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2nd UNESCO-APEID Meeting on Entrepreneurship Education

26-27 March 2013
Zhejiang Hotel, Hangzhou, People’s Republic of China

Co-organized by
UNESCO Asia and Pacific Regional Bureau for Education, Bangkok, Thailand
Chinese National Commission for UNESCO
UNESCO Chair in Entrepreneurial Education, Zhejiang University
Zhejiang Technical Institute of Economics (ZJTIE)

Money isn’t the issue

© UNESCO / Lay Cheng Tan

Steve Jobs said that when he started his business, he only wanted to change the world. To Mark Zuckerberg, the most important thing was to create an open information flow for people. Money had also never been important to Sam Walton, founder of Walmart, who lived a fugal life: his vision was to create the largest retail enterprise offering the best services at the lowest prices.

Apparently, getting rich was not the motive that drove some innovative entrepreneurs.

This was pointed out by Professor Peck Cho, a Distinguished Professor of the Center for Teaching and Learning at Dongguk University and the Director of the Center for Young and Gifted Entrepreneurs in the Republic of Korea at the 2nd Entrepreneurship Education Meeting held in Hangzhou, China, on 26-27 March 2013. About 50 participants attended the meeting to continue the dialogues initiated at the 15th UNESCO-APEID International Conference on Creativity and Entrepreneurship in 2011  and the first meeting on entrepreneurship education, also held in Hangzhou in June 2012.

Entrepreneurship has attracted the attention of policy makers because of the high youth unemployment rates in many countries: globally, 200 million people – of whom 75 million are under 25 years old – are unemployed. In fact, 600 million jobs are needed over the next 15 years to keep current employment rates. The increase in the number of 15-29 year olds who are neither employed or in education or training in OECD countries in 2010 has heightened concerns that if left unattended, these youth will represent a lost generation of valuable human resources. Traditionally, young people expect to find jobs in either the public or private sector after they finish their schooling. Faced with on-going economic and financial challenges, reliance on business-as-usual practices is no longer acceptable.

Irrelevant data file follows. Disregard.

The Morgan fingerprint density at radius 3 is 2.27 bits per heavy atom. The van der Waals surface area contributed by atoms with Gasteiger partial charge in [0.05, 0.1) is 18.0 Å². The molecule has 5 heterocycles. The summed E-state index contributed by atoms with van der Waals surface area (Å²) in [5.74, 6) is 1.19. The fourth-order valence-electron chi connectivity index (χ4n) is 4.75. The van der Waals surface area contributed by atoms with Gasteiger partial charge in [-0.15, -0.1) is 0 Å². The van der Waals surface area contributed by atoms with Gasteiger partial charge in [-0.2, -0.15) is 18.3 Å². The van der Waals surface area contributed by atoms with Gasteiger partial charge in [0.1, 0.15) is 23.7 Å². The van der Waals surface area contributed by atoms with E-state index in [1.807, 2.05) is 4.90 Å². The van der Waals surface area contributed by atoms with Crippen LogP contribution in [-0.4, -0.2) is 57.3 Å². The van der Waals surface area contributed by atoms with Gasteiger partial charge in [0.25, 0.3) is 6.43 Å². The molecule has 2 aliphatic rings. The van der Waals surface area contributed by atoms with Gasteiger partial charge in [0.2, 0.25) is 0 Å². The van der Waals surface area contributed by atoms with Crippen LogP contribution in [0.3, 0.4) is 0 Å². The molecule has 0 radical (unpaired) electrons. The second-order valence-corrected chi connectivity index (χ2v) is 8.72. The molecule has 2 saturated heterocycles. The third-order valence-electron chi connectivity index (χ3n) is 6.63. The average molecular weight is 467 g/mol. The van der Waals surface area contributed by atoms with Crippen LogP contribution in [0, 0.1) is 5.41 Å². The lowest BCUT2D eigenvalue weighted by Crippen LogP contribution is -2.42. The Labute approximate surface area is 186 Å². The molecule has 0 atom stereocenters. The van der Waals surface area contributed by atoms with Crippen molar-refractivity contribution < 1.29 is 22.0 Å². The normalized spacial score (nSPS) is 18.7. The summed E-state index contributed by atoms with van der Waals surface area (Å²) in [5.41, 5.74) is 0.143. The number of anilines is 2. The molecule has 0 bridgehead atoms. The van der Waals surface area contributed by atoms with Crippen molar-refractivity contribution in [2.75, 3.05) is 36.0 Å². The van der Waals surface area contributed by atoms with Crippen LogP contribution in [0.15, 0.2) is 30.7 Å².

However, being an entrepreneur means more than just knowing how to start up a small shop or business. Presentations (add link to webpage) given at the Hangzhou meeting touched on the characteristics of entrepreneurs, as well as their skills and competencies. The roles of various agencies – governments, educational institutions and international organizations – in providing entrepreneurship education were also discussed, accompanied by examples of entrepreneurship education programmes and courses in some countries. While job security, financial gains and benefits cannot be overlooked in any entrepreneurial undertakings, the importance of sustainable and responsible social entrepreneurial practices was also highlighted.

A key consensus from the UNESCO-APEID International Conference and subsequent meetings on entrepreneurship education is that entrepreneurship can be taught and learned. To nurture entrepreneurship requires a rethinking of our education systems, pedagogies, curricula, education services, as well as providing opportunities to facilitate new business start-ups. At the same time, it is necessary to note that entrepreneurship is more than the creation and management of businesses. Developing and cultivating the entrepreneurial spirit – creativeness, innovativeness, curiosity, lateral thinking, adaptability, resourcefulness, risk-taking and so on – is what matters the most, regardless of the profession or career path to be taken.

The take-away messages of the meeting, as summarized by Mr. Gwang-Jo Kim, Director of UNESCO Bangkok, are:

  • Entrepreneurship education is doable.

  • However, the mindsets of policy makers, parents and students themselves appear to be a major obstacle in encouraging young people to become entrepreneurs.

  • There is strong interest in establishing the Entrepreneurship Education Network (EE-Net) in Asia and the Pacific.

  • A long term vision for entrepreneurship education is necessary, complemented by careful consideration of how to make entrepreneurship education relevant to youth.

  • More opportunities should be given to engage young people in the dialogues, enabling them to participate actively in making decisions that will affect their future.

UNESCO Bangkok has secured some funding from the Japanese Funds-in-Trust to continue this initiative on entrepreneurship education. Project activities include (i) establishing the Entrepreneurship Education Network (EE-Net); (ii) conducting research on entrepreneurship education; and (iii) creating a database of successful entrepreneurs in Asia and the Pacific to serve as mentors for future entrepreneurs.

Two immediate follow-up actions are:

  • Prepare and share the Terms of Reference for EE-Net.

  • Plan the 3rd Entrepreneurship Education Meeting, 10-12 December 2013, which will be hosted by the Ministry of Higher Education of Malaysia.

Institutions or individuals interested in joining the EE-Net or the 3rd Entrepreneurship Education Meeting can contact Ms. Lay-Cheng Tan,


Concept Note (pdf, 110kb)

Programme (pdf, 240kb)

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